Johan Santana tied a career-high by serving up four homers to the
Phillies last week and turned in the worst start of his career against
the Yankees yesterday, allowing nine runs while failing to make it out
of the fourth inning.
After watching Santana get clobbered for the second straight start, pitching coach Dan Warthen suggested that a blister on the middle finger of his pitching hand may be to blame by changing the grip on his fastball:
He’s fought through it for almost a month, but now that it’s healed,
the ball plane has changed. It’s going to decrease the velocity if it’s
cutting like it is. The two-seamer is cutting at times also.
Physically, he’s in good shape. And the arm feels good. We just have to
find out what the delivery issue is right now.
Santana dealt with blisters and cracked finger nails at various times
in Minnesota, but insisted yesterday that the latest issue is not a big
deal. His velocity is indeed down, but only slightly, as his fastball
averaged 90.1 miles per hour during the past two starts compared to
90.9 mph for the season overall.
Of course, 90.9 mph is the worst fastball speed of his career and
his average velocity has dropped from 93.1 to 91.7 to 91.2 to 90.9
since his Cy Young-winning 2006 campaign. All eyes will be on Santana
when he takes the mound next against the Rays this weekend, but in the
meantime I’ll pass along a bit of encouraging history for Mets fans.
The last time that Santana allowed five or more runs in back-to-back
starts was in July of 2003, which was his first month as a full-time
member of the Twins’ rotation. He shook off those struggles to go 8-0
with a 2.51 ERA in 11 starts to finish the season. As the world’s biggest Santana fan I’m hoping that history repeats itself.
With the 2017 World Baseball Classic around the corner, Team Israel has reportedly reached out to Indians second baseman Jason Kipnis, per MLB Network’s Jon Morosi. Tournament rules stipulate that a player’s roster eligibility can be achieved in one of several ways: they were born in the country in question or hold citizenship/permanent legal residence there (or are simply capable of qualifying for citizenship), or one of their parents was born in the country or holds citizenship/permanent legal residence there.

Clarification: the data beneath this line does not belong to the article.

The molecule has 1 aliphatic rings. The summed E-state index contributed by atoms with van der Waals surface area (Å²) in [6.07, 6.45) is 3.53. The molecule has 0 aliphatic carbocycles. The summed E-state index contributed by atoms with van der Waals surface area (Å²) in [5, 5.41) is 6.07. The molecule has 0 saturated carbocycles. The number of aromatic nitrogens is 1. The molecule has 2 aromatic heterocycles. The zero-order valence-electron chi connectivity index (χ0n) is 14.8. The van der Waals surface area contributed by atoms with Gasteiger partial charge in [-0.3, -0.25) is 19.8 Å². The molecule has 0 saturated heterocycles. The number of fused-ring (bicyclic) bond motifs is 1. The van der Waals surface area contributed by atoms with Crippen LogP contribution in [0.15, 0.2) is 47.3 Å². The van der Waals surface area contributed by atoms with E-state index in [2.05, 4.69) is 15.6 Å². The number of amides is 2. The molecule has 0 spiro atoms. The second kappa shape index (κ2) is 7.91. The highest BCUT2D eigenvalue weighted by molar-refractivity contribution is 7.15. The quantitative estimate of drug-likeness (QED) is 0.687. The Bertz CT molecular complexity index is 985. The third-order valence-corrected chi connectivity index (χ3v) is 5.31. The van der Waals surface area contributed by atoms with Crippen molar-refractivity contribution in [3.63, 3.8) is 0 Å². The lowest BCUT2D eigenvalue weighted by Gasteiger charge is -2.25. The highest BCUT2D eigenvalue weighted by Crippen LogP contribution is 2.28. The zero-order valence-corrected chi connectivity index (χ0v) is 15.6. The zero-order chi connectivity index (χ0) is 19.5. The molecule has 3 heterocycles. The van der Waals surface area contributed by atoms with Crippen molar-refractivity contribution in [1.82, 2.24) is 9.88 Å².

For Kipnis, it’s the latter. Kipnis’ father, Mark Kipnis, is Jewish. That gives Kipnis the status he needs to suit up for Team Israel, despite the fact that he is a practicing Roman Catholic. He has yet to confirm or deny his participation in the competition.
Fifteen players have confirmed for Team Israel so far, including Mets’ infielder/outfielder Ty Kelly and free agents Sam Fuld, Nate Freiman, Jason Marquis and Jeremy Bleich. Per MLB.com’s Chad Thornburg, eight minor leaguers will also appear for the team. Like Kipnis, at least three other major leaguers are eligible for Team Israel’s roster but have yet to accept or decline involvement in the WBC: Dodgers center fielder Joc Pederson, Mariners infielder/outfielder Danny Valencia and free agent left-hander Craig Breslow.
Free agent first baseman James Loney has reportedly signed a minor league deal with the Rangers, per FanRag Sports’ Jon Heyman. The deal includes an invite to spring training and a $1 million salary if he makes the major league roster in 2017.
Loney picked up a one-year stint and starting role with the Mets in 2016, slashing .265/.307/.397 with nine home runs in 336 PA. While his numbers were down a hair from the .280/.322/.357 batting line he produced with the Rays in 2015, he provided the Mets with a necessary, if underwhelming upgrade over an injured Lucas Duda through most of the season.
The 32-year-old infielder is expected to have some competition at first base, with at least five other candidates in the mix: Jurickson Profar, Ronald Guzman, Ryan Rua, Joey Gallo and Josh Hamilton. Rumor has it that the team is planning on platooning Rua and Profar in 2017, barring any impressive breakouts or injuries during spring training, though Loney could still provide the club with some veteran depth and a decent left-handed bat off the bench.